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Rigamajigs and Thingamabobs
Rigamajigs and Thingamabobs
eruffkess

First graders engage their inner engineers

First graders, the newest class on the Bearss Avenue Campus, recently discovered that there are whosits and whatsits galore in the Lower School DREAM Lab!

As part of their “Go Team! Working Together” International Baccalaureate Unit of Inquiry, first grade students are learning to work together as a class community, taking on roles and responsibilities and relying on one another’s strengths while participating in conflict resolution. The students put the concept of working together to the test last week in the DREAM Lab, a hands-on space where they are able to Discover, Research, Explore, Act and Make a Difference.

Mrs. Tanya Layton, Lower School Innovation Specialist, read to the students Rosie Revere, Engineer, an engaging book about Rosie, a young schoolgirl who seems quiet during the day, but at night becomes an inventor of various gadgets, with dreams of becoming a great engineer. She learns that frustration and failure is part of the creative process, and one only truly fails if one quits.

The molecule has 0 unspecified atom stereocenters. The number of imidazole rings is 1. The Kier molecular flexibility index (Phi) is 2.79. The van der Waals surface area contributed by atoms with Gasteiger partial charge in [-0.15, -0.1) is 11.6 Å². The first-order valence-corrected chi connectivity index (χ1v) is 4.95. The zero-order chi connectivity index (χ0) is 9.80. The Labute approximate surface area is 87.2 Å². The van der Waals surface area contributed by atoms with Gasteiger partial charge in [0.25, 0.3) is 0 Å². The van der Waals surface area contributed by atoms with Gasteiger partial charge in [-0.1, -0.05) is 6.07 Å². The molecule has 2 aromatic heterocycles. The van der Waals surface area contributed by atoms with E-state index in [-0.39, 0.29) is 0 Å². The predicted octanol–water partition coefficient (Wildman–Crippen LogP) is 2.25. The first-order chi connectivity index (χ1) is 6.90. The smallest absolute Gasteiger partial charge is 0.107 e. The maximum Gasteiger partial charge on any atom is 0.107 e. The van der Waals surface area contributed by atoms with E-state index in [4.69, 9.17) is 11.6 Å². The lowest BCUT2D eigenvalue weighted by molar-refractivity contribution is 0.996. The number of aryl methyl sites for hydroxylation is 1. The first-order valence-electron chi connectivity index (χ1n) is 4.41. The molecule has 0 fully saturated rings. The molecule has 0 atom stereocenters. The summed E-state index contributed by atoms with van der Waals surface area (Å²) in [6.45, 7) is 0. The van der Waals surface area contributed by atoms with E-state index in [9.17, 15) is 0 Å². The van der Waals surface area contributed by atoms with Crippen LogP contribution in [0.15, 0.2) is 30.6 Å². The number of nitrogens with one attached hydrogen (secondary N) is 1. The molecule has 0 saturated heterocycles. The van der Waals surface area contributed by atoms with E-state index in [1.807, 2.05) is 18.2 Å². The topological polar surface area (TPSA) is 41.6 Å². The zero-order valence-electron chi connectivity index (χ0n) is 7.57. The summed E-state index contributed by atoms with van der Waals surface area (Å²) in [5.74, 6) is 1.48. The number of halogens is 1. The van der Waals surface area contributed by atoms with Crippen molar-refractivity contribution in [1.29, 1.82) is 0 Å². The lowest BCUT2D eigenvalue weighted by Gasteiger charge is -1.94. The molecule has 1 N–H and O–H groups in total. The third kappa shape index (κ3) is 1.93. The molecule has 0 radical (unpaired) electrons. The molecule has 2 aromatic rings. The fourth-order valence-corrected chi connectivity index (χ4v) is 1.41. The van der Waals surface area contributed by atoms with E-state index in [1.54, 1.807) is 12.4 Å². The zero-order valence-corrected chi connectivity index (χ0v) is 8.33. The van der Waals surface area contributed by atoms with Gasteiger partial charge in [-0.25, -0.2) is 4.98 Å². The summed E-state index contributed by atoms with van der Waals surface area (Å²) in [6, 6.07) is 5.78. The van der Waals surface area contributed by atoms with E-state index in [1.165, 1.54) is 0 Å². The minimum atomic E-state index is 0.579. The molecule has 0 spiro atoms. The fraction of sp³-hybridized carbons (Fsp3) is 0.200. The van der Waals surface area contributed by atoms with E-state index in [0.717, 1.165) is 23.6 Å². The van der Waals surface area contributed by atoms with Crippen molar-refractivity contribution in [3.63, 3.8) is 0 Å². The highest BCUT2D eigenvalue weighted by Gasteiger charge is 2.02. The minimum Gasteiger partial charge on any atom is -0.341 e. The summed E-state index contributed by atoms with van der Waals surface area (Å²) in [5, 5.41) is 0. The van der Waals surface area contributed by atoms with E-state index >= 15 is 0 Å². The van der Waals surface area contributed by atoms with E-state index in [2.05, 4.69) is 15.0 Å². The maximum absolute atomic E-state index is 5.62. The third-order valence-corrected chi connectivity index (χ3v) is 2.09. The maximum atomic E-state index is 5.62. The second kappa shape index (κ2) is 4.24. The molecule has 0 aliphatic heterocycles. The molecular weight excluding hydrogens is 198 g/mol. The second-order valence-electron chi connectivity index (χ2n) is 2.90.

After listening to the book, the first graders unpacked the Rigamajig set in the DREAM Lab and investigated all of the pieces together. They learned how to take turns and how to work together safely, all while showing consideration for each other’s ideas. The teachers were amazed by the creativity of their young engineers!

See the whosits and whatsits inspired by the Rigamajig:


The Go Team! Working Together unit is part of the IB Primary Years Programme Transdisciplinary Theme: How We Organize Ourselves. Throughout the PYP (taught to children ages three – fifth grade), the transdisciplinary themes focus on issues that span subject areas. How We Organize Ourselves is an inquiry into the interconnectedness of human-made systems and communities; the structure and function of organizations; societal decision-making, economic activities and their impact on humankind and the environment.

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Thank you to Michelle Cáceres for contributing this article.